|And swear away the lives of innocent people;|
|Their enemy will find them out at last,|
|The Prophets voice will thunder, I have found thee! [Exeunt.|| 205|
|SCENE IV.Meadows on Ipswich River. COREY and his men mowing; COREY in advance.|
COREY.Well done, my men. You see, I lead the field!
|I m an old man, but I can swing a scythe|
|Better than most of you, though you be younger.|
Hangs his scythe upon a tree.
GLOYD (aside to the others). How strong he is! It s supernatural.
|No man so old as he is has such strength.|| 210|
|The Devil helps him!|
COREY (wiping his forehead). Now we ll rest awhile,
|And take our nooning. What s the matter with you?|
|You are not angry with me,are you, Gloyd?|
|Come, come, we will not quarrel. Let s be friends.|
|It s an old story, that the Raven said,|| 215|
|Read the Third of Colossians and fifteenth.|
GLOYD.You re handier at the scythe, but I can beat you
COREY. Well, perhaps so. I dont know.
|I never wrestled with you. Why, you re vexed!|
|Come, come, dont bear a grudge.|
GLOYD. You are afraid.
COREY.What should I be afraid of? All bear witness
|The challenge comes from him. Now, then, my man.|
They wrestle, and GLOYD is thrown.
ONE OF THE MEN.That s a fair fall.
ANOTHER. T was nothing but a foil!
OTHERS.You ve hurt him!
COREY (helping GLOYD rise). No; this meadow-land is soft.
|You re not hurt,are you, Gloyd?|
GLOYD (rising). No, not much hurt.
COREY.Well, then, shake hands; and there s an end of it.
|How do you like that Cornish hug, my lad?|
|And now we ll see what s in our basket here.|
GLOYD (aside).The Devil and all his imps are in that man!
|The clutch of his ten fingers burns like fire!|| 230|
COREY (reverentially taking off his hat).God bless the food He hath provided for us,
|And make us thankful for it, for Christs sake!|
He lifts up a keg of cider, and drinks from it.
GLOYD.Do you see that? Dont tell me it s not Witchcraft.
|Two of us could not lift that cask as he does!|
COREY puts down the keg, and opens a basket. A voice is heard calling.
VOICE.Ho! Corey, Corey!
COREY. What is that? I surely
|Heard some one calling me by name!|
VOICE. Giles Corey!
Enter a boy, running, and out of breath.
BOY.Is Master Corey here?
COREY. Yes, here I am.
BOY.O Master Corey!
BOY. Your wifeyour wife
COREY.What s happened to my wife?
BOY. She s sent to prison!
COREY.The dream! the dream! O God, be merciful!
BOY.She sent me here to tell you.
COREY (putting on his jacket). Where s my horse?
|Dont stand there staring, fellow. Where s my horse? [Exit COREY.|
GLOYD.Under the trees there. Run, old man, run, run!
|You ve got some one to wrestle with you now|
|Who ll trip your heels up, with your Cornish hug.|| 245|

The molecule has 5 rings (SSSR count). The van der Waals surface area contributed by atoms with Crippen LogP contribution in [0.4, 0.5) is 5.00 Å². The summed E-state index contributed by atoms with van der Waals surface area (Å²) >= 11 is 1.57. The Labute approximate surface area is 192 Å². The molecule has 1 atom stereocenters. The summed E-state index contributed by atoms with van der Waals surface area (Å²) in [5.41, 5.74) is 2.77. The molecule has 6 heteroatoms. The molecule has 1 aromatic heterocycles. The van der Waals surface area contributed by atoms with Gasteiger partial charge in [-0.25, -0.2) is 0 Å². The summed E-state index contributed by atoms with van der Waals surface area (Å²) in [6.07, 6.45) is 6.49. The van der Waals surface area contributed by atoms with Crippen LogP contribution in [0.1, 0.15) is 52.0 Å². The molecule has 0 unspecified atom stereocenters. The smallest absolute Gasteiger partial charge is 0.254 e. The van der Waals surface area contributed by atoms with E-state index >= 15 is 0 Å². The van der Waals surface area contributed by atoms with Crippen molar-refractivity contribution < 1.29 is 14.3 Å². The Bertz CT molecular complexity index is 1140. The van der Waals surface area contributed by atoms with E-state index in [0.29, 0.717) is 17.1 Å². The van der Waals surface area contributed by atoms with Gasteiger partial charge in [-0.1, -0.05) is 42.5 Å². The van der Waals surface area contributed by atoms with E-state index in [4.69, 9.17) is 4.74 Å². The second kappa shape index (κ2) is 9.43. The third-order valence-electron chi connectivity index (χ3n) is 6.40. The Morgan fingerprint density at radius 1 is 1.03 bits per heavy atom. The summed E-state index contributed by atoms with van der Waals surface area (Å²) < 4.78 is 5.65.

|If there s a Devil, he has got you now.|
|Ah, there he goes! His horse is snorting fire!|
ONE OF THE MEN.John Gloyd, dont talk so! It s a shame to talk so!
|He s a good master, though you quarrel with him.|
GLOYD.If hard work and low wages make good masters,
|Then he is one. But I think otherwise.|
|Come, let us have our dinner and be merry,|
|And talk about the old man and the Witches.|
|I know some stories that will make you laugh.|
They sit down on the grass, and eat.
|Now there are Goody Cloyse and Goody Good,|| 255|
|Who have not got a decent tooth between them,|
|And yet these childrenthe Afflicted Children|
|Say that they bite them, and show marks of teeth|
|Upon their arms!|
ONE OF THE MEN. That makes the wonder greater.
|That s Witchcraft. Why, if they had teeth like yours,|| 260|
|T would be no wonder if the girls were bitten!|
GLOYD.And then those ghosts that come out of their graves
|And cry, You murdered us! you murdered us!|
ONE OF THE MEN.And all those Apparitions that stick pins
|Into the flesh of the Afflicted Children!|| 265|
GLOYD.Oh those Afflicted Children! They know well
|Where the pins come from. I can tell you that.|
|And there s old Corey, he has got a horseshoe|
|Nailed on his doorstep to keep off the Witches,|
|And all the same his wife has gone to prison.|| 270|
ONE OF THE MEN.Oh, she s no Witch. I ll swear that Good-wife Corey
|Never did harm to any living creature.|
|She s a good woman, if there ever was one.|
GLOYD.Well, we shall see. As for that Bridget Bishop,
|She has been tried before; some years ago|| 275|
|A negro testified he saw her shape|
|Sitting upon the rafters in a barn,|
|And holding in its hand an egg; and while|
|He went to fetch his pitchfork, she had vanished.|
|And now be quiet, will you? I am tired,|| 280|
|And want to sleep here on the grass a little.|
They stretch themselves on the grass.
ONE OF THE MEN.There may be Witches riding through the air
|Over our heads on broomsticks at this moment,|
|Bound for some Satans Sabbath in the woods|
|To be baptized.|
GLOYD. I wish they d take you with them,
|And hold you under water, head and ears,|
|Till you were drowned; and that would stop your talking,|
|If nothing else will. Let me sleep, I say.|